How are you? I ask that sincerely, as I’m sure the past week has been challenging for you, as it has been for many of us. Your words have hurt. Like a broken record, they’re anti-Semitic tropes we’ve heard for time immemorial. They go back to the very dawn of civilization, and they are wrong.
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Who am I? I’m just an unknown rapper who is Jewish. You could even say I wear my Jewishness proudly and openly — after all, my stage name is Kosha Dillz. I’ve done some cool collabs in my time — Gangsta Boo of Three 6 Mafia, Rza, Matisyahu and Kaskade, among them — and opened for some of the biggest names in hip-hop.
Our stories seem to have parallels. We’re both former drug dealers-turned-independent artists who serve a faithful audience (yours far larger than mine). You said so yourself on the “Blood Cart Morning” when you rhymed: “Nobody pushed me, nobody carried me / Search for comparisons you’re only gonna find similarity.” But we differ in one respect:You started Grime and brought the influential hip-hop style to the world, while I merely get to participate in a culture I love dearly.
I took a deep dive into your catalog and watched many interviews and found you to be far less powered by hate than I expected. Your best moments came with a smile, whether that involved influencing those who came after, the likes of Danny Seth and Stormzy, or gaining recognition, as you did at the IVOR Novello Award last year when you picked up the “Inspiration” honor while seated in the company of some of the world’s biggest music stars. You also said it was special because you were following in the footsteps of your father, who was himself a reggae artist. I remember too what it felt like when my dad came to see me perform at Webster Hall in New York City.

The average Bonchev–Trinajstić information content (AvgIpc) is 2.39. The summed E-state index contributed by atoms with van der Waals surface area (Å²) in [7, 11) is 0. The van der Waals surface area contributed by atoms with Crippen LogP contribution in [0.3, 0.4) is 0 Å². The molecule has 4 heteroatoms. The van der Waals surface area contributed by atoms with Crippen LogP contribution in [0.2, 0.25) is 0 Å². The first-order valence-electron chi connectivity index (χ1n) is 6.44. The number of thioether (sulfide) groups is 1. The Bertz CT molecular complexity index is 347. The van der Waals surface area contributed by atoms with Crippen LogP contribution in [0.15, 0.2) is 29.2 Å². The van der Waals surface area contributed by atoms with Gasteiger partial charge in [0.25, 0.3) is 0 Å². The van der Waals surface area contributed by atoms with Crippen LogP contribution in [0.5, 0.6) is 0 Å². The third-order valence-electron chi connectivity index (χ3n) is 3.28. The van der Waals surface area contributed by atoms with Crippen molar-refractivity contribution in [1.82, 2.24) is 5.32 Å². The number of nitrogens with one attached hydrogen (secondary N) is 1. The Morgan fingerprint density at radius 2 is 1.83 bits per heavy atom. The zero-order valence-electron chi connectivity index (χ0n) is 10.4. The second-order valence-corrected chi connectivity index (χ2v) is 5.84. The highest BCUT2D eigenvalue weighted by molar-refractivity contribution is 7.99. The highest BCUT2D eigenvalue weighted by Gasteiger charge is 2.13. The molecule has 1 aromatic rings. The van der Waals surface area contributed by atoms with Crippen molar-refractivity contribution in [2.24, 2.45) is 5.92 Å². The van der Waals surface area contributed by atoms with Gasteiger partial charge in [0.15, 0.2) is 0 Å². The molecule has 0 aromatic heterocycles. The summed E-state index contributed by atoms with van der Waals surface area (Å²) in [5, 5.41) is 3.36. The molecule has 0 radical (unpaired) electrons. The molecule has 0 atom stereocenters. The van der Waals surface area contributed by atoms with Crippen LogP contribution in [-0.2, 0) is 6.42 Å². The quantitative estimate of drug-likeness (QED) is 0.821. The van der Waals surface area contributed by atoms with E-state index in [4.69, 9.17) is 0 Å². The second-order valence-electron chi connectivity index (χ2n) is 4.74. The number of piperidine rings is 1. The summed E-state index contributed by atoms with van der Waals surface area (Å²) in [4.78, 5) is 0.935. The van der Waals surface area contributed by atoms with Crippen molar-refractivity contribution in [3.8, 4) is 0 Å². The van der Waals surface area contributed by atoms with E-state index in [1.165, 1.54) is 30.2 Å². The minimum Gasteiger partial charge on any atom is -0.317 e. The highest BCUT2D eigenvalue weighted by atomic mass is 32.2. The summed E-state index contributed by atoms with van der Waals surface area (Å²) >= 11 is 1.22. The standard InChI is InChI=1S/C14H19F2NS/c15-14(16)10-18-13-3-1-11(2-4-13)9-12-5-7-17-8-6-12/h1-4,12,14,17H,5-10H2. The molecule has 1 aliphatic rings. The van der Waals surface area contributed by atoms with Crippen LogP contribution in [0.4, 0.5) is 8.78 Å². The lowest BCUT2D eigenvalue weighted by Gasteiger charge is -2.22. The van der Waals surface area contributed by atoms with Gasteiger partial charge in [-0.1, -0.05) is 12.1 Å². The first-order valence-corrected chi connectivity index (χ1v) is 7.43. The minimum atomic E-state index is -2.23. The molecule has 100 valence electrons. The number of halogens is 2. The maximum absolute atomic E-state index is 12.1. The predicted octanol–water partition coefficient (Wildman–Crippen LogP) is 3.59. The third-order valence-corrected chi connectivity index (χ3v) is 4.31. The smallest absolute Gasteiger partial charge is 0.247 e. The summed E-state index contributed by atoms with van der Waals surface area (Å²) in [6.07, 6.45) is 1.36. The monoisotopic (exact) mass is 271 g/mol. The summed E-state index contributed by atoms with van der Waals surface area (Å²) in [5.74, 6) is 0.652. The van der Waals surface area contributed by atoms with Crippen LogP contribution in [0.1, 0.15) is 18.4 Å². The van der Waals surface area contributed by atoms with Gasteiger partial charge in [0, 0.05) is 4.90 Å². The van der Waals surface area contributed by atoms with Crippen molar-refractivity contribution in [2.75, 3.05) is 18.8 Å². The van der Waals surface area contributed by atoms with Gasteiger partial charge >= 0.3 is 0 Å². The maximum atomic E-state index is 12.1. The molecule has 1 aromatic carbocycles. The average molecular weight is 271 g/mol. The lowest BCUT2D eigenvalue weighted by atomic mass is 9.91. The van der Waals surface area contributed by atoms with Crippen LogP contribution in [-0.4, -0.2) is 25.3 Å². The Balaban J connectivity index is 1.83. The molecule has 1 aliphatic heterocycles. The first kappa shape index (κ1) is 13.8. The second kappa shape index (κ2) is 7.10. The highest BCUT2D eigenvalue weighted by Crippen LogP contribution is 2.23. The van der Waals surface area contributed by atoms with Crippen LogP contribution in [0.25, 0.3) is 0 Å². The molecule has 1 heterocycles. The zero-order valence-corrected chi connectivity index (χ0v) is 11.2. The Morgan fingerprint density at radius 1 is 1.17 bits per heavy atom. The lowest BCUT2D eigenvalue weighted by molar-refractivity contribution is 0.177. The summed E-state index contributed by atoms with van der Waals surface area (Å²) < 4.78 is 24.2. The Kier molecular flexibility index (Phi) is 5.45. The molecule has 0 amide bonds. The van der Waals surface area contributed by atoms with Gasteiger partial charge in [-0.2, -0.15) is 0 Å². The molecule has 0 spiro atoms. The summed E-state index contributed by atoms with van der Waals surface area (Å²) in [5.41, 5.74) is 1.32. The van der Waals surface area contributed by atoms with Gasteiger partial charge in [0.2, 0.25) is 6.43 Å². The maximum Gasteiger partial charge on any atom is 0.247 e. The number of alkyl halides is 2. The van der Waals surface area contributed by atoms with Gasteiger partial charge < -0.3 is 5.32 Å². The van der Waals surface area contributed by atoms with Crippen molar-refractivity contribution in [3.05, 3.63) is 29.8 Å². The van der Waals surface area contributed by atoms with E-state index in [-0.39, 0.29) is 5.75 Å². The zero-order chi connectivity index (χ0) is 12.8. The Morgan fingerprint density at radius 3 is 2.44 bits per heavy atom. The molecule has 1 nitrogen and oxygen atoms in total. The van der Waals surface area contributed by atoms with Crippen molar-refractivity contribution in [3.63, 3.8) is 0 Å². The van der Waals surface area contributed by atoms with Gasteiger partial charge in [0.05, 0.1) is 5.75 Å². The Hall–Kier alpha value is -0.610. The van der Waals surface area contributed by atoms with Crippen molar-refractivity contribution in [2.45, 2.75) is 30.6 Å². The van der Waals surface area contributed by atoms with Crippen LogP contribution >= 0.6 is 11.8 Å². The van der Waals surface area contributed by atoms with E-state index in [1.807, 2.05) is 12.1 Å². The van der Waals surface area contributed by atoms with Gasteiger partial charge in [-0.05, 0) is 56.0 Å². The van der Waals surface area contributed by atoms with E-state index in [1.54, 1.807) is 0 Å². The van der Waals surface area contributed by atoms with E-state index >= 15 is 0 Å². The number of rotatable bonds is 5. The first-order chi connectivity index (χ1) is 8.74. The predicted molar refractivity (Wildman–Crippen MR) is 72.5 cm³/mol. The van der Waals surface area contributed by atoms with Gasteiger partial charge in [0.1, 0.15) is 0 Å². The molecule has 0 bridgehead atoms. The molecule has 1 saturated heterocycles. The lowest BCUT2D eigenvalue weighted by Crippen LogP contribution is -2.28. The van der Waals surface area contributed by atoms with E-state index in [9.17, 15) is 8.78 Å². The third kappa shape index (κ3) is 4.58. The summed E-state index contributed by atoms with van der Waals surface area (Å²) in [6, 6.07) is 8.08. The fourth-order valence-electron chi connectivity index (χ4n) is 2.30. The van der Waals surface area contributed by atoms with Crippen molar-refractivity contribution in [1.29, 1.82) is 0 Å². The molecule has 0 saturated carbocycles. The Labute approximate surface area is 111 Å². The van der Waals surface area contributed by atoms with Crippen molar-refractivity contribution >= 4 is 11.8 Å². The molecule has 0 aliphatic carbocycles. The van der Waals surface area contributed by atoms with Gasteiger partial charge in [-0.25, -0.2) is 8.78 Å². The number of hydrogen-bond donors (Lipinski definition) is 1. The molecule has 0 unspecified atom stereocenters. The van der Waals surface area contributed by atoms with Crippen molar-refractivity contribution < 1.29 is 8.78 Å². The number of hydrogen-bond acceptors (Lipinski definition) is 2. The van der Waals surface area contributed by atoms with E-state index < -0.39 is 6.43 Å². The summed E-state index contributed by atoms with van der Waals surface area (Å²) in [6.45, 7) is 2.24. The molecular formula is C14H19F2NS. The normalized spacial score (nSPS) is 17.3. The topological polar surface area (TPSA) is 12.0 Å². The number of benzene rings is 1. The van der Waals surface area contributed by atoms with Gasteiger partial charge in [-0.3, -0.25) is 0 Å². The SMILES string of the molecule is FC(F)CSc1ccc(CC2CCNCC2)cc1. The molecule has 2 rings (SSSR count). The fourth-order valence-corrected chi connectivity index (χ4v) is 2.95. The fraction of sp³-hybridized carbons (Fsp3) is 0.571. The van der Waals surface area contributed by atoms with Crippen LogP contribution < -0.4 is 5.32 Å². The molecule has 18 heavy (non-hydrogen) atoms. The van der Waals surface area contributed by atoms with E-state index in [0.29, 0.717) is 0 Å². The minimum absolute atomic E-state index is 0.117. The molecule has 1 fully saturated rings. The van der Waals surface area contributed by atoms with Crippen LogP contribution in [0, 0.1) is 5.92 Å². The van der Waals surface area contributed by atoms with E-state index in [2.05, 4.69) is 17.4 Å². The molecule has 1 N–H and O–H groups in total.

You even have a song called “Welcome to Zion” on the 2012 album “Evolve or Be Extinct” which references highly Jewish concepts, yet your issue with the Jewish people seems based on tired stereotypes involving the entertainment industry. Every tribe has its faults, but in my experience traveling and performing around the world, we have made the best of our sh–ty situations and still show up for the gig. We have been through hell and back yet continue to give no matter how much has been taken from us. We have been nearly killed off. Survivors as we say, just like you.
You wondered publicly why the police were called to respond to a Twitter comment — it’s because your tweet was the equivalent of yelling “bomb!” in an airport, not unlike what a white supremacist did killing 11 congregants of Pittsburgh’s “Tree of Life” synagogue in 2018.
In Hebrew, we have a concept called “Tshuvah” — it means to return and is a step in earning forgiveness. Even if you don’t sincerely have any sorrow just yet, you can earn the legacy you deserve just for having started self-reflection. It’s what rabbis of the Simon Wiesenthal Center have been hailing in their talks with Nick Cannon. Ice Cube, too, is meeting with Jewish leaders like Morton Klein from the Zionist Organization of America. You also have an opportunity to gain perspective and regain the trust of fans who’ve been let down and misled. Why not join in on what they already are doing?
When you do start on this path, consider speaking with Nissim Black, a Black orthodox Jewish rapper in Jerusalem, or Naftali Aklum, an Ethiopian-Israeli refugee, or Autumn Rowe, a noted Black Jewish songwriter. They’re Black, and I’m not, but we’re all Jewish and wish you the best.
Kosha Dillz is an American-Israeli rapper based in New York and Tel Aviv who has collaborated with such artists as Gangsta Boo of Three 6 Mafia, Rza, Matisyahu and Kaskade. He recently curated a Civil Rights-themed Shabbat Dinner called Soul Vey. The recurring virtual event aims to strengthen relations between Black and Jewish communities and their allies.
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